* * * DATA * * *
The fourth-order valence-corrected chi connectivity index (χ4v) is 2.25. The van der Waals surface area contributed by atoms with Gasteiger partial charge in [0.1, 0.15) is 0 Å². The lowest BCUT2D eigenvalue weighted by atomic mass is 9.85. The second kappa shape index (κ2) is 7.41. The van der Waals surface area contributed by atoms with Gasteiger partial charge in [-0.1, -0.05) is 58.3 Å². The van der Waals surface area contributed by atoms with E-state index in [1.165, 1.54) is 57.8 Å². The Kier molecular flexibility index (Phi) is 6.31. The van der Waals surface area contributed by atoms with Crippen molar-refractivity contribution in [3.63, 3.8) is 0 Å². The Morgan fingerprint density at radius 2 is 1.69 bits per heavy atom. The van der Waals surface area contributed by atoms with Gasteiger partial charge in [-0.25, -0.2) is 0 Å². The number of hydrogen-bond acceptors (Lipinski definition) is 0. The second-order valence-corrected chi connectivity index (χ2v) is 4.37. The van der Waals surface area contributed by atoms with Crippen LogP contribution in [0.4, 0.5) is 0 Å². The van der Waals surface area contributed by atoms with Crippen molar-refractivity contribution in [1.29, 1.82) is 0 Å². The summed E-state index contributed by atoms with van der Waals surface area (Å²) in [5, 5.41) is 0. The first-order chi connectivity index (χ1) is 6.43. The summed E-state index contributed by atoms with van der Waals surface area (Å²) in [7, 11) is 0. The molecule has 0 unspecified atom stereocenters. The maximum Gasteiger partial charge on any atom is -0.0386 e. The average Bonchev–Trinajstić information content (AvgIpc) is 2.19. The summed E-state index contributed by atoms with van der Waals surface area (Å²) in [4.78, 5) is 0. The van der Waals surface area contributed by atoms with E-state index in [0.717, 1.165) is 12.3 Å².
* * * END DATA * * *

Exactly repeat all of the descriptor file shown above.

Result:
The fourth-order valence-corrected chi connectivity index (χ4v) is 2.25. The van der Waals surface area contributed by atoms with Gasteiger partial charge in [0.1, 0.15) is 0 Å². The lowest BCUT2D eigenvalue weighted by atomic mass is 9.85. The second kappa shape index (κ2) is 7.41. The van der Waals surface area contributed by atoms with Gasteiger partial charge in [-0.1, -0.05) is 58.3 Å². The van der Waals surface area contributed by atoms with E-state index in [1.165, 1.54) is 57.8 Å². The Kier molecular flexibility index (Phi) is 6.31. The van der Waals surface area contributed by atoms with Crippen molar-refractivity contribution in [3.63, 3.8) is 0 Å². The Morgan fingerprint density at radius 2 is 1.69 bits per heavy atom. The van der Waals surface area contributed by atoms with Gasteiger partial charge in [-0.25, -0.2) is 0 Å². The number of hydrogen-bond acceptors (Lipinski definition) is 0. The second-order valence-corrected chi connectivity index (χ2v) is 4.37. The van der Waals surface area contributed by atoms with Crippen LogP contribution in [0.4, 0.5) is 0 Å². The van der Waals surface area contributed by atoms with Crippen molar-refractivity contribution in [1.29, 1.82) is 0 Å². The summed E-state index contributed by atoms with van der Waals surface area (Å²) in [5, 5.41) is 0. The first-order chi connectivity index (χ1) is 6.43. The summed E-state index contributed by atoms with van der Waals surface area (Å²) in [7, 11) is 0. The molecule has 0 unspecified atom stereocenters. The maximum Gasteiger partial charge on any atom is -0.0386 e. The average Bonchev–Trinajstić information content (AvgIpc) is 2.19. The summed E-state index contributed by atoms with van der Waals surface area (Å²) in [4.78, 5) is 0. The van der Waals surface area contributed by atoms with E-state index in [0.717, 1.165) is 12.3 Å².